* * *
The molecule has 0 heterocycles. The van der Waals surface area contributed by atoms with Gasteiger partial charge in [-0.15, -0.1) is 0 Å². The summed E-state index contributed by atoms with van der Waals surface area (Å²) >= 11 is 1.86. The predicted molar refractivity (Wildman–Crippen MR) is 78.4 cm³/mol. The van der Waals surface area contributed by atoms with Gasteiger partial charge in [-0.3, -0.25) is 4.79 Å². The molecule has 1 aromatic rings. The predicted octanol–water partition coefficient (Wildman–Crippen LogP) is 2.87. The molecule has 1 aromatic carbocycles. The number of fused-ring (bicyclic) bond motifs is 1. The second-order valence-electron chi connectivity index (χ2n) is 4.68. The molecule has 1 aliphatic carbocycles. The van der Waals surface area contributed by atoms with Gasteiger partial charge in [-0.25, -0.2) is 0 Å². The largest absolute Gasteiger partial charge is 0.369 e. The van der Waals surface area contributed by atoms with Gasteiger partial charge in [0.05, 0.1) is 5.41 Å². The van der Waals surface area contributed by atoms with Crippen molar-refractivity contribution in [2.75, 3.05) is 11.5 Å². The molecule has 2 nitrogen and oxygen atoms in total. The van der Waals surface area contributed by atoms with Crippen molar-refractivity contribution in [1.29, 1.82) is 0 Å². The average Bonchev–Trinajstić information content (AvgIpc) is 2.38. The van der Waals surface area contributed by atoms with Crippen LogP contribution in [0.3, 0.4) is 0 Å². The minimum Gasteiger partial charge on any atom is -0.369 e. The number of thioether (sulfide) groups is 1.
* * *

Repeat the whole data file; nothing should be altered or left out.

The molecule has 0 heterocycles. The van der Waals surface area contributed by atoms with Gasteiger partial charge in [-0.15, -0.1) is 0 Å². The summed E-state index contributed by atoms with van der Waals surface area (Å²) >= 11 is 1.86. The predicted molar refractivity (Wildman–Crippen MR) is 78.4 cm³/mol. The van der Waals surface area contributed by atoms with Gasteiger partial charge in [-0.3, -0.25) is 4.79 Å². The molecule has 1 aromatic rings. The predicted octanol–water partition coefficient (Wildman–Crippen LogP) is 2.87. The molecule has 1 aromatic carbocycles. The number of fused-ring (bicyclic) bond motifs is 1. The second-order valence-electron chi connectivity index (χ2n) is 4.68. The molecule has 1 aliphatic carbocycles. The van der Waals surface area contributed by atoms with Gasteiger partial charge in [-0.25, -0.2) is 0 Å². The largest absolute Gasteiger partial charge is 0.369 e. The van der Waals surface area contributed by atoms with Gasteiger partial charge in [0.05, 0.1) is 5.41 Å². The van der Waals surface area contributed by atoms with Crippen molar-refractivity contribution in [2.75, 3.05) is 11.5 Å². The molecule has 2 nitrogen and oxygen atoms in total. The van der Waals surface area contributed by atoms with Crippen molar-refractivity contribution in [1.29, 1.82) is 0 Å². The average Bonchev–Trinajstić information content (AvgIpc) is 2.38. The van der Waals surface area contributed by atoms with Crippen LogP contribution in [0.3, 0.4) is 0 Å². The minimum Gasteiger partial charge on any atom is -0.369 e. The number of thioether (sulfide) groups is 1.